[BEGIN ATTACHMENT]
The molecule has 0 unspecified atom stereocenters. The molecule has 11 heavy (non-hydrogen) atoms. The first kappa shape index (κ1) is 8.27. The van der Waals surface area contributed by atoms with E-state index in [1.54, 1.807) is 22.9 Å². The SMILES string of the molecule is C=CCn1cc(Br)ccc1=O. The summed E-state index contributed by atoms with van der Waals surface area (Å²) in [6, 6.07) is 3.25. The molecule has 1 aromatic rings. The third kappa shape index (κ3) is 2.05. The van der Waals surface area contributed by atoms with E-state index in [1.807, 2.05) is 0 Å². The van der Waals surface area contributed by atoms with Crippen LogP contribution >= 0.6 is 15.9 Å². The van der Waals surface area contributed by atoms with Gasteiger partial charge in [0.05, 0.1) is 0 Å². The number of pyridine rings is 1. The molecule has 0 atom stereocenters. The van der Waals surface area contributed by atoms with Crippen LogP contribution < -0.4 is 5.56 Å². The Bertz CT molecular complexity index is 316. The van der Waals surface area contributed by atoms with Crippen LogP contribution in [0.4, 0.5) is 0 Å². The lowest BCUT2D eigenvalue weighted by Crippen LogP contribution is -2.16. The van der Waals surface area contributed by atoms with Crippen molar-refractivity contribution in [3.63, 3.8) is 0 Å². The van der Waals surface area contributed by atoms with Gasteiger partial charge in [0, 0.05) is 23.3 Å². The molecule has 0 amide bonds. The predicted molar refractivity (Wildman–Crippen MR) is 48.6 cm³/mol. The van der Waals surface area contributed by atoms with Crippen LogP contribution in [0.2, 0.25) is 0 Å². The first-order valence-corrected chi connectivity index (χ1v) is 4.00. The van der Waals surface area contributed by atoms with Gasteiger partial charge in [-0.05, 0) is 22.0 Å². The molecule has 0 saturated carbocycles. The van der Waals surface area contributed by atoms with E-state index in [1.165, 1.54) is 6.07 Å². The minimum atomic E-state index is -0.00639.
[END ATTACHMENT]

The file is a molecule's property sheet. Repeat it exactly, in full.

The molecule has 0 unspecified atom stereocenters. The molecule has 11 heavy (non-hydrogen) atoms. The first kappa shape index (κ1) is 8.27. The van der Waals surface area contributed by atoms with E-state index in [1.54, 1.807) is 22.9 Å². The SMILES string of the molecule is C=CCn1cc(Br)ccc1=O. The summed E-state index contributed by atoms with van der Waals surface area (Å²) in [6, 6.07) is 3.25. The molecule has 1 aromatic rings. The third kappa shape index (κ3) is 2.05. The van der Waals surface area contributed by atoms with E-state index in [1.807, 2.05) is 0 Å². The van der Waals surface area contributed by atoms with Crippen LogP contribution >= 0.6 is 15.9 Å². The van der Waals surface area contributed by atoms with Gasteiger partial charge in [0.05, 0.1) is 0 Å². The number of pyridine rings is 1. The molecule has 0 atom stereocenters. The van der Waals surface area contributed by atoms with Crippen LogP contribution < -0.4 is 5.56 Å². The Bertz CT molecular complexity index is 316. The van der Waals surface area contributed by atoms with Crippen LogP contribution in [0.4, 0.5) is 0 Å². The lowest BCUT2D eigenvalue weighted by Crippen LogP contribution is -2.16. The van der Waals surface area contributed by atoms with Crippen molar-refractivity contribution in [3.63, 3.8) is 0 Å². The van der Waals surface area contributed by atoms with Gasteiger partial charge in [0, 0.05) is 23.3 Å². The molecule has 0 amide bonds. The predicted molar refractivity (Wildman–Crippen MR) is 48.6 cm³/mol. The van der Waals surface area contributed by atoms with Crippen LogP contribution in [0.2, 0.25) is 0 Å². The first-order valence-corrected chi connectivity index (χ1v) is 4.00. The van der Waals surface area contributed by atoms with Gasteiger partial charge in [-0.05, 0) is 22.0 Å². The molecule has 0 saturated carbocycles. The van der Waals surface area contributed by atoms with E-state index in [1.165, 1.54) is 6.07 Å². The minimum atomic E-state index is -0.00639.